Citation Fenwick T, Mangez E & Ozga J (eds.) (2013) Governing knowledge: comparison, knowledge-based technologies and expertise in the regulation of education. World Yearbook of Education 2014. London: Routledge. http://www.routledge.com/books/details/9780415828734/
Abstract This latest volume in the World Yearbook of Education Series focuses on a major and highly significant development in the governing of education across the globe: the use of knowledge-based technologies as key policy sources. A combination of factors has produced this shift: first, the massive expansion of technological capacity signalled by the arrival of ‘big data’ that allows for the collection, circulation and processing of extensive system knowledge. The rise of data has been observed and discussed extensively, but its role in governing and the rise of comparison as a basis for action is now a determining practice in the field of education. Comparison provides the justification for ‘modernising’ policy in education, both in the developed and developing world, as national policy makers (selectively) seek templates of success from the high performers and demand solutions to apparent underperformance through the adoption of the policies favoured by the likes of Singapore, Finland and Korea.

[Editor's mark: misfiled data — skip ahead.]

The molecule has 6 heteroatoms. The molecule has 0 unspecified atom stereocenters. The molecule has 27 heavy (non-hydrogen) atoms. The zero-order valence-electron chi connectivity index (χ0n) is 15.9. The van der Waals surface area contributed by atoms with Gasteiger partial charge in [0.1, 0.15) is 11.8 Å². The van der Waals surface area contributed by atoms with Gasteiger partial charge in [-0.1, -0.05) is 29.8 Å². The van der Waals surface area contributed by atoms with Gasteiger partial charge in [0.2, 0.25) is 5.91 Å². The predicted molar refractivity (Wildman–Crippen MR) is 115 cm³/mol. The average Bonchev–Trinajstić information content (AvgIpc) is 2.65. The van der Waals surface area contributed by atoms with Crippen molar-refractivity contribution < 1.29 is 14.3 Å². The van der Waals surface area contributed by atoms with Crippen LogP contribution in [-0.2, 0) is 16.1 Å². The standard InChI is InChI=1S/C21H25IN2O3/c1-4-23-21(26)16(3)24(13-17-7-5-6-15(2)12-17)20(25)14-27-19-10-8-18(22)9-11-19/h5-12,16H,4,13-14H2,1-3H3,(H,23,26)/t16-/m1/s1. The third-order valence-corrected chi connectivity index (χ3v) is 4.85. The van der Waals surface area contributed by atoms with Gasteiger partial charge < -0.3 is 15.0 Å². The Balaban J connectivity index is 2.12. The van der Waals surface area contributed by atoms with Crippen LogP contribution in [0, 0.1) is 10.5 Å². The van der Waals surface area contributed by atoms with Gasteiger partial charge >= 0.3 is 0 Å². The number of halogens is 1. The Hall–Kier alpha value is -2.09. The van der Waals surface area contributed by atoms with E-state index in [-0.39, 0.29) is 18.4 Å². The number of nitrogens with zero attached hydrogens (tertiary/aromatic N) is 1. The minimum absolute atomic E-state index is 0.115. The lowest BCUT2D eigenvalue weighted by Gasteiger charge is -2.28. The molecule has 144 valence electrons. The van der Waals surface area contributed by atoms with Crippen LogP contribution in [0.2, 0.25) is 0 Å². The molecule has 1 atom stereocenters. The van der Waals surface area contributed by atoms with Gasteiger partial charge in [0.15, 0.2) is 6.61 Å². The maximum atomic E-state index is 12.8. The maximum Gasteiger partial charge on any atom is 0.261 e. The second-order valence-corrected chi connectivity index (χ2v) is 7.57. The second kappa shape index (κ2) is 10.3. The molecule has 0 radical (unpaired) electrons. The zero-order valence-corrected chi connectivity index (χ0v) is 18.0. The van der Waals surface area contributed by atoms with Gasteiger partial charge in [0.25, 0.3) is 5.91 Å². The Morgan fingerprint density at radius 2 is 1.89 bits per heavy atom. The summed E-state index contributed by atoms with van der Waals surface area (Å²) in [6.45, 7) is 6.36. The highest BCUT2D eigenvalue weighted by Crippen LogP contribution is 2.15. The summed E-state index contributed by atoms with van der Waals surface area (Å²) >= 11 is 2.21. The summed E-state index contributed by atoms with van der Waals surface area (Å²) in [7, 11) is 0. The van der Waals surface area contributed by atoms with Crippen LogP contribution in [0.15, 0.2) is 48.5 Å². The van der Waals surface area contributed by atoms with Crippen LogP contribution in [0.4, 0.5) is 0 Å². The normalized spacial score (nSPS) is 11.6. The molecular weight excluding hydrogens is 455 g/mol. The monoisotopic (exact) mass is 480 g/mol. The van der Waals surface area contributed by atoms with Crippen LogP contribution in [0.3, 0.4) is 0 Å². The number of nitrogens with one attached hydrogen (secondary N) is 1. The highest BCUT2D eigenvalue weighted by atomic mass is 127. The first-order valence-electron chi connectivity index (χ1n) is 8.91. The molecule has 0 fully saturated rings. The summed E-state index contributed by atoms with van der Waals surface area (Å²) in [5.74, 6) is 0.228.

In parallel, the growth of particular forms of expertise: the rise and rise of educational consultancy, the growth of private (for profit) involvement in provision of educational goods and services and the increasing consolidation of networks of influence in the promotion of ‘best practice’ are affecting policy decisions. Through these developments, the nature of knowledge is altered, along with the relationship between knowledge and politics. Knowledge in this context is co-constructed: it is not disciplinary knowledge, but knowledge that emerges in the sharing of experience.
This book provides a global snapshot of a changing educational world by giving detailed examples of a fundamental shift in the governing and practice of education learning by:
• Assessing approaches to the changing nature of comparative knowledge and information
• Tracking the translation and mobilisation of these knowledges in the governing of education/learning;
• Identification of the key experts and knowledge producers/circulators/translators and analysis of how best to understand their influence;
• Mapping of the global production of these knowledges in terms of their range and reach the interrelationships of actors and their effects in different national settings.
Drawing on material from around the world, the book brings together scholars from different backgrounds who provide a tapestry of examples of the global production and national reception and mediation of these knowledges and who show how change enters different national spaces and consider their effects in different national settings.